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California Shields Workers from Immigration Enforcement While On The Job

Effective January 1, 2018, new obligations will be imposed on California employers to shield their employees from immigration enforcement efforts in the workplace. Governor Jerry Brown signed AB 450 along with Senate Bill 54, a “sanctuary state” legislation that limits California state and local law enforcement agencies’ authority to hold, question, and transfer individuals at the request of federal immigration authorities.

Under AB 450, California’s public and private employers will be prohibited from voluntarily consenting to a federal immigration enforcement agent’s request to enter nonpublic areas in the workplace or to voluntarily allowing the agent access to employee records unless the agent provides a judicial warrant.

Employers must also provide notice to employees as follows:

  • Pre-Inspection Notice: Within 72 hours of receiving a federal immigration agency’s notice of inspection (“NOI”) of employment records, including I-9 Employment Eligibility Verification forms, an employer must provide notice to each of its current employees. The posted notice must include (1) the name of the immigration agency conducting the inspection; (2) the date the employer received notice of the inspection; (3) the nature of the inspection to the extent known; and (4) a copy of the NOI. On or before July 1, 2018, the Labor Commissioner will create a template of this notice for employers to use.
  • Post-Inspection Notice: Within 72 hours of receiving written notice of an immigration agency’s inspection results, an employer must provide each affected employee (and his/her collective bargaining representative, if any) with written notice of the results. The notice must include (1) a description of any and all deficiencies or other inspection results related to the affected employee; (2) the time period for correcting any deficiencies identified by the immigration agency; (3) the time and date of any meeting with the employer to correct the deficiencies; and (4) notice that the employee has a right to be represented during any scheduled meeting with the employer. The notice must be tailored to the affected employee and hand-delivered the employee at the workplace. If this is not possible, the employer must endeavor to mail and e-mail the employee and the employee labor union, if applicable.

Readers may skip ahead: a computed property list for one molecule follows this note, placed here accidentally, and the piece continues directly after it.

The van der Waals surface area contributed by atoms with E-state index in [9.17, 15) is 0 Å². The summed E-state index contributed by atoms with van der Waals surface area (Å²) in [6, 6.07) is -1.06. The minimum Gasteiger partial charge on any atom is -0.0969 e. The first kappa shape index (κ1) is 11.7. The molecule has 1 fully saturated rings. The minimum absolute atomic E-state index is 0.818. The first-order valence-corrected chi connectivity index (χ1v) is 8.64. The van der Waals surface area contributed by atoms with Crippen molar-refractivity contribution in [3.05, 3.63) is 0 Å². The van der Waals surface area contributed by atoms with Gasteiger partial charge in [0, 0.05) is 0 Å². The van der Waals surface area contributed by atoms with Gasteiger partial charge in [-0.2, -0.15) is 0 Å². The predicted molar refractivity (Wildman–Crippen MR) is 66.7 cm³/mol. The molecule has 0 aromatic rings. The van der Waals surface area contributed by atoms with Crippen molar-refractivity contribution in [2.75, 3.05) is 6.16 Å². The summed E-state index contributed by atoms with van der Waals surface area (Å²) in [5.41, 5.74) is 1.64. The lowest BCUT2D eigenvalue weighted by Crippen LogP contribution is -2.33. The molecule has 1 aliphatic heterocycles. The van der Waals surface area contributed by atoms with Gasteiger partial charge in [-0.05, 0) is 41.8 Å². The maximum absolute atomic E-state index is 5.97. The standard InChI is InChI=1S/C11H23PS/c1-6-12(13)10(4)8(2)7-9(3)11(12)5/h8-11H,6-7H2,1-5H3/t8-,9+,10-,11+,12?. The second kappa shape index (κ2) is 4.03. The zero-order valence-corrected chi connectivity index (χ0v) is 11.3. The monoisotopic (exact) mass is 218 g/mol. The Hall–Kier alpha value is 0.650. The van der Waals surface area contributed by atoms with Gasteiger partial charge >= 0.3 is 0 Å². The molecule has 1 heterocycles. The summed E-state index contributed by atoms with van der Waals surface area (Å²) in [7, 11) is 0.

Finally, an employee is prohibited from re-verifying the employment eligibility of a current employee outside the time and manner required by federal law, under Section 1324a(b) of Title 8 of the United States Code. Violations of this provision can result in civil penalties up to $10,000.

If an employer fails to comply with AB 450, it will be subject to a civil penalty between $2,000 to $5,000 for a first violation and $5,000 up to $10,000 for each subsequent violation. The penalties are recoverable by the Labor Commissioner.

Employers should carefully review and revise their policies and procedures to ensure compliance with AB 450. They should also train their front-line staff to properly handle any workplace visits by immigration authorities, and to provide the proper pre-inspection and post-inspection notices to its employees.  

Jackson Lewis P.C. © 2017

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About this Author

Suzetty Shen, Los Angeles, Attorney, Employment, Jackson Lewis Law Firm
Associate

Suzetty Shen is an Associate in the Los Angeles, California, office of Jackson Lewis P.C. Her practice focuses on representing employers in workplace law matters, including preventive advice and counseling.

Ms. Shen has broad experience litigating all types of employment disputes, including wage and hour collective and class actions, and claims of discrimination, harassment, wrongful termination, retaliation, and breach of contract. 

213-689-0404
Principal

Hazel U. Poei is a Principal in the Los Angeles, California, office of Jackson Lewis P.C. Her practice is focused on single-plaintiff, multi-plaintiff, and class action employment litigation in state and federal courts.

Ms. Poei has also handled arbitration proceedings and matters before administrative agencies such as the Equal Employment Opportunity Commission, the California Department of Fair Employment and Housing, and the California Division of Labor Standards Enforcement. Ms. Poei has also prepared briefing to the United States Supreme Court.

213-689-0404